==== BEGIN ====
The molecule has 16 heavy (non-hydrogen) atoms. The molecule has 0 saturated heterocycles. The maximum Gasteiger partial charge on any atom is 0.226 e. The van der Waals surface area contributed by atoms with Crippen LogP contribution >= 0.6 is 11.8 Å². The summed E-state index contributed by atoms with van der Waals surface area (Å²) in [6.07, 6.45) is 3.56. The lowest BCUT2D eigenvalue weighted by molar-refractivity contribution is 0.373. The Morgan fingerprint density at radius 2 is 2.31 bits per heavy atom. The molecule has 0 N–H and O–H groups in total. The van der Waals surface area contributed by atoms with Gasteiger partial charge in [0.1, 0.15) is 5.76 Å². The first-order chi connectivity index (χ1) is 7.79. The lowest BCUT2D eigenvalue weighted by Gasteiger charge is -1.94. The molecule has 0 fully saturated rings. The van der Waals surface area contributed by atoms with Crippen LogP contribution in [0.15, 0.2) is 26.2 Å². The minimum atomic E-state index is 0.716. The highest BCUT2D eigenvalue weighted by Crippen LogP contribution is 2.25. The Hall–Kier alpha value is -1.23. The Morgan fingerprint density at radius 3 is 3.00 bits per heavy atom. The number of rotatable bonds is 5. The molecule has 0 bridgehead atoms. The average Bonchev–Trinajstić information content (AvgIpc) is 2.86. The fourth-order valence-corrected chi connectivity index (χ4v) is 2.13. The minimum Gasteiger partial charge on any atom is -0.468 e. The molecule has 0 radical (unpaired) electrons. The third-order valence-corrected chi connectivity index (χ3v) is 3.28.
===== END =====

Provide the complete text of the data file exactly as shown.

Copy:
The molecule has 16 heavy (non-hydrogen) atoms. The molecule has 0 saturated heterocycles. The maximum Gasteiger partial charge on any atom is 0.226 e. The van der Waals surface area contributed by atoms with Crippen LogP contribution >= 0.6 is 11.8 Å². The summed E-state index contributed by atoms with van der Waals surface area (Å²) in [6.07, 6.45) is 3.56. The lowest BCUT2D eigenvalue weighted by molar-refractivity contribution is 0.373. The Morgan fingerprint density at radius 2 is 2.31 bits per heavy atom. The molecule has 0 N–H and O–H groups in total. The van der Waals surface area contributed by atoms with Gasteiger partial charge in [0.1, 0.15) is 5.76 Å². The first-order chi connectivity index (χ1) is 7.79. The lowest BCUT2D eigenvalue weighted by Gasteiger charge is -1.94. The molecule has 0 fully saturated rings. The van der Waals surface area contributed by atoms with Crippen LogP contribution in [0.15, 0.2) is 26.2 Å². The minimum atomic E-state index is 0.716. The highest BCUT2D eigenvalue weighted by Crippen LogP contribution is 2.25. The Hall–Kier alpha value is -1.23. The Morgan fingerprint density at radius 3 is 3.00 bits per heavy atom. The number of rotatable bonds is 5. The molecule has 0 bridgehead atoms. The average Bonchev–Trinajstić information content (AvgIpc) is 2.86. The fourth-order valence-corrected chi connectivity index (χ4v) is 2.13. The minimum Gasteiger partial charge on any atom is -0.468 e. The molecule has 0 radical (unpaired) electrons. The third-order valence-corrected chi connectivity index (χ3v) is 3.28.